If I'm searching for a term, say "widget", it's probably trying to find widget.com, widget.org, widget.co.uk, widget.net and a whole bunch of other domains. Yes, those queries will go to my "local" DNS server (which could be a corporate one or my ISP). Unless they've cached that information already, they need to look to the root servers to find the answer, hence it hits the root servers eventually. They should cache that for future requests by the next person searching for those domains reducing future traffic, though.

        1. John Robson Silver badge

          Re: hang on

          And also search for the TLD w, then wi, then wid, then widg, then widge, then widget

          1. Anonymous Coward
            Anonymous Coward

            Re: hang on

            It's only those tld lookips.

            If it was searching widget.co.uk etc. the extra traffic would go to the .co.uk servers. Ditto for subdomain lookups for other tlds

        2. Cynic_999

          Re: hang on

          "

          They should cache that for future requests by the next person searching for those domains reducing future traffic, though.

          "

          Not sure that caching non-existent domains would be a good idea. There are going to be so many different search terms that the cache will get very big very fast. And probably still not reduce traffic by a great deal, because with a few exceptions, not many people will be entering the same search terms within the cache entry expiry period.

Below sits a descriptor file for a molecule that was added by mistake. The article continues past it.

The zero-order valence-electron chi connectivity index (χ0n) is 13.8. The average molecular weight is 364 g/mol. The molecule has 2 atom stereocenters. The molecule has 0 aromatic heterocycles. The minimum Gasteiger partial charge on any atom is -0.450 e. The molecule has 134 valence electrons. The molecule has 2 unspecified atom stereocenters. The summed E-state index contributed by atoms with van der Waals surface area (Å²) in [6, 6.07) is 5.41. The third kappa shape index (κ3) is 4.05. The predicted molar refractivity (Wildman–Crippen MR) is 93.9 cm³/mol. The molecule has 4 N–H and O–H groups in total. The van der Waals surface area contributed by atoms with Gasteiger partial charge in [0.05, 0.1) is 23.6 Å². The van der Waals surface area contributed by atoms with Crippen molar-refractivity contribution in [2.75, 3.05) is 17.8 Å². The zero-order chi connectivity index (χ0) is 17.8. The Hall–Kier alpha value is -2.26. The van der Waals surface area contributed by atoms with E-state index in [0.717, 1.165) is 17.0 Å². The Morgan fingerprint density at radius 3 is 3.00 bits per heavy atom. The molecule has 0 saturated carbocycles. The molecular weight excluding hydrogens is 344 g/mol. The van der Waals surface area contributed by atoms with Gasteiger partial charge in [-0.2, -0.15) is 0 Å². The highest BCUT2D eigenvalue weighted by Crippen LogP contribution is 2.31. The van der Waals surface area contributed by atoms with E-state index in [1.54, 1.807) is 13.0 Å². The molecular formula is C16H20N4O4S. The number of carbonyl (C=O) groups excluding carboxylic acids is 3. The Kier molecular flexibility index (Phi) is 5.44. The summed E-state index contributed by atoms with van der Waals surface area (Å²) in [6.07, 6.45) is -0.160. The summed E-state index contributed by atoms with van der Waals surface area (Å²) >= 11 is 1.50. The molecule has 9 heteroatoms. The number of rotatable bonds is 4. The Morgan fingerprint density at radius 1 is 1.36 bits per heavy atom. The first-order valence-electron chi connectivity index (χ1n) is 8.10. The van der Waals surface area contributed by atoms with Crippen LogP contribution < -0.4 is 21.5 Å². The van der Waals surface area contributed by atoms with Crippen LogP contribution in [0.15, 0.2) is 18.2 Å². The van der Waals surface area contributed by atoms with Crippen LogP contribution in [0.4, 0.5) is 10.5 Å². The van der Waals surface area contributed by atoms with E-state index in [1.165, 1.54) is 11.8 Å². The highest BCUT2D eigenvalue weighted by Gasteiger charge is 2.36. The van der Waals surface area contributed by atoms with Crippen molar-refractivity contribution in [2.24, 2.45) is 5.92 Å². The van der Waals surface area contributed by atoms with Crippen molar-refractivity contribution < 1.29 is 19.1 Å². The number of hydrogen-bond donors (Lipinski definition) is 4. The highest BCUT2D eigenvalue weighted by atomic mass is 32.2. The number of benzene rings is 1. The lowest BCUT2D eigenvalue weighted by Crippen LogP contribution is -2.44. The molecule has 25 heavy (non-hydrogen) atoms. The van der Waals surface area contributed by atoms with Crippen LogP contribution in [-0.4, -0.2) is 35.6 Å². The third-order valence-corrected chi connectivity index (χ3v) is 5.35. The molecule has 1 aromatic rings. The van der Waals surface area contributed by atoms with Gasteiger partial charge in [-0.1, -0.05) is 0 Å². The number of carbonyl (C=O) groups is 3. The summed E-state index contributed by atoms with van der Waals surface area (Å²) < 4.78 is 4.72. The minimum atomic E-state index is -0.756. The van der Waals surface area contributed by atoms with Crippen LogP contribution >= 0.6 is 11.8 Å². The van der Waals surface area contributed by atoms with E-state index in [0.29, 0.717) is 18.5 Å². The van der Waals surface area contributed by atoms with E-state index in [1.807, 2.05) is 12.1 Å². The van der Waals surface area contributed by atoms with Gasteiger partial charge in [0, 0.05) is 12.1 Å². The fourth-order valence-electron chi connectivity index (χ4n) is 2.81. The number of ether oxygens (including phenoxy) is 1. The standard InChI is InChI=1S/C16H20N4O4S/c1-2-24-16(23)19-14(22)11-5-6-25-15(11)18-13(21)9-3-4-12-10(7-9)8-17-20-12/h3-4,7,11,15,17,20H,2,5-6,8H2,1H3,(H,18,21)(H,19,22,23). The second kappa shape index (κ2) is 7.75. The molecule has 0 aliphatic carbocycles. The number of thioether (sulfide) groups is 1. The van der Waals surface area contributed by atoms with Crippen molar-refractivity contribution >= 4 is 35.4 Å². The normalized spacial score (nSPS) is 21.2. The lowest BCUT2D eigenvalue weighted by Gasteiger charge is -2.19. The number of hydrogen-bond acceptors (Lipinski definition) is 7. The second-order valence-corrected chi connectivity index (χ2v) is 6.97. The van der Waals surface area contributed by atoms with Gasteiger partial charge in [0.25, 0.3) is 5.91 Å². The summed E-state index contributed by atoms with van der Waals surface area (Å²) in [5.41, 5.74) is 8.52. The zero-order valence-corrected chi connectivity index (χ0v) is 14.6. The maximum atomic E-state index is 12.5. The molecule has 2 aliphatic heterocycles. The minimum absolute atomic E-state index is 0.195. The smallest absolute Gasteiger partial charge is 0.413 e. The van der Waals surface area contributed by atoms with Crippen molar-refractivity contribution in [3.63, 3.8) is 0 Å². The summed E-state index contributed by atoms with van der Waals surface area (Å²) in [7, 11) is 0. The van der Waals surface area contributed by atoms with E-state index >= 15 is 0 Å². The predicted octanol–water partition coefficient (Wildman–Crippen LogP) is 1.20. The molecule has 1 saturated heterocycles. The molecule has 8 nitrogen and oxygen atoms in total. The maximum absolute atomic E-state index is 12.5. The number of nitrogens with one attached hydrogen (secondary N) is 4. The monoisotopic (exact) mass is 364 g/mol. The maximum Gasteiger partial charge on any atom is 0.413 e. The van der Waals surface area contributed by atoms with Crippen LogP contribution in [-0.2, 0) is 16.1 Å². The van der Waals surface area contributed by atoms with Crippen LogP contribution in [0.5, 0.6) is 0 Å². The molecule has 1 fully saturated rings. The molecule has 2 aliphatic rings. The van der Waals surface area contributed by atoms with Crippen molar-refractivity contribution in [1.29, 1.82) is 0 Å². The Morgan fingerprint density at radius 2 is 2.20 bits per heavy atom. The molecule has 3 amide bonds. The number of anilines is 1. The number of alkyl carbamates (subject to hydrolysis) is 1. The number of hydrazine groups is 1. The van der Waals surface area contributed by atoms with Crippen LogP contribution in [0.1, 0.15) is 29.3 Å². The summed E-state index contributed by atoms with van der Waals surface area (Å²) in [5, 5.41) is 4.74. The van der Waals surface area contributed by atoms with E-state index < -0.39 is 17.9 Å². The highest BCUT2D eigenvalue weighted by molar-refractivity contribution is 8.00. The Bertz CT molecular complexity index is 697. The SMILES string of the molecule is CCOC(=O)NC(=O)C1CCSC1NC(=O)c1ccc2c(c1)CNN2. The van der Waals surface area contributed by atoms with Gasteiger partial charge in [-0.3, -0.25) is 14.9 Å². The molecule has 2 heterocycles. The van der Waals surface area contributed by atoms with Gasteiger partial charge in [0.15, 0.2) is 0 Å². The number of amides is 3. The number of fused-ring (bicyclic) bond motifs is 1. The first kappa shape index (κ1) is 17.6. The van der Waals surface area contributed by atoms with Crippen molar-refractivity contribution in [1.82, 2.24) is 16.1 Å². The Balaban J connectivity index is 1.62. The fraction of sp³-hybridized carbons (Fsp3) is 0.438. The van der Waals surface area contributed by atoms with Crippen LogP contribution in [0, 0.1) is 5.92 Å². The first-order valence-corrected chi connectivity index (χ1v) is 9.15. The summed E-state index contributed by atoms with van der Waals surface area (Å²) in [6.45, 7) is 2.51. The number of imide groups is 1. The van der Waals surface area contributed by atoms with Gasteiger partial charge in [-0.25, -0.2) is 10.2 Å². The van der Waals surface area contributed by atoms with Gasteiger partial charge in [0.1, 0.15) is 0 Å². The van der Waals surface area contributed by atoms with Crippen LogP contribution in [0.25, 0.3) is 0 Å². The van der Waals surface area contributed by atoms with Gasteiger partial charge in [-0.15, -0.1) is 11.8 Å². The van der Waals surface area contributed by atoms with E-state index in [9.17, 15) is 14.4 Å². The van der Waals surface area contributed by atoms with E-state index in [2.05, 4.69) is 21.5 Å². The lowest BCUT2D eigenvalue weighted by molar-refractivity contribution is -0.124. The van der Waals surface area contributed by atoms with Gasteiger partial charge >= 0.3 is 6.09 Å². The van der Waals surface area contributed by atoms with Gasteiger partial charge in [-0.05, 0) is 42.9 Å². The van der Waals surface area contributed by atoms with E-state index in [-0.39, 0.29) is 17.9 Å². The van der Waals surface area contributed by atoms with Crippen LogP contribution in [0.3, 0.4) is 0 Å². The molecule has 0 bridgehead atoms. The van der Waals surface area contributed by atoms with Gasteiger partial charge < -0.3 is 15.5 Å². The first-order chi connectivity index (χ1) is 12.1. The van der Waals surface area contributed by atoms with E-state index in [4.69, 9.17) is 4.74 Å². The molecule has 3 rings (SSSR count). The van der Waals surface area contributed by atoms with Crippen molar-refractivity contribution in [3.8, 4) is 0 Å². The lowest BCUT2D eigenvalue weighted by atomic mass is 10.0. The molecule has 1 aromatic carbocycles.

1. Anonymous Coward
            Anonymous Coward

            Re: hang on

            Caching non-existent domains is a very very good idea. So much so it's been part of the DNS protcool for nearly 25 years. RFC2308 was published in 1998.

            DNS caches might get big very fast, but not very big. They usually stabilise in a few hours and stop growing after that because the rate of cache entries tends to match the rate of cache expirations. Even the biggest DNS caches at a huge ISP are unlikely to fill more than 1-2 GB. What does that much RAM cost these days, $50?

            It's also a very good thing that the zillions of DNS lookups for fuckup.whatever in your network hit the cache of your local resolver instead of going to the root.

      2. noboard

        Re: hang on

        Any query that can't be resolved locally will hit the root servers for a definitive "go here and ask them". Obviously "corking cakes" never resolves and it probably makes a request for each letter.

        1. stiine Silver badge

          Re: hang on

          Bingo! Is the send every fucking letter to google one at a time in packets of 1k...its the ultimate amplification attack, so they can send you back matches for each keystroke, lookup up the resultant cacaugphony (sp?) every time. This plus their 'generate random string and query it to determine if dns is being hijacked'

          The only reason they fixed it is because, today, even Google employees are working from home and no longer have 1G-100G sub-millisecond connections to their servers. I would love to have been able to listen in on the bitch sessions for every time someone said "but it worked just fine on friday in the office, not its not responding at all"... serves you right, bastards.

          1. Anonymous Coward
            Anonymous Coward

            Re: hang on

            [...] and no longer have 1G-100G sub-millisecond connections to their servers [..]"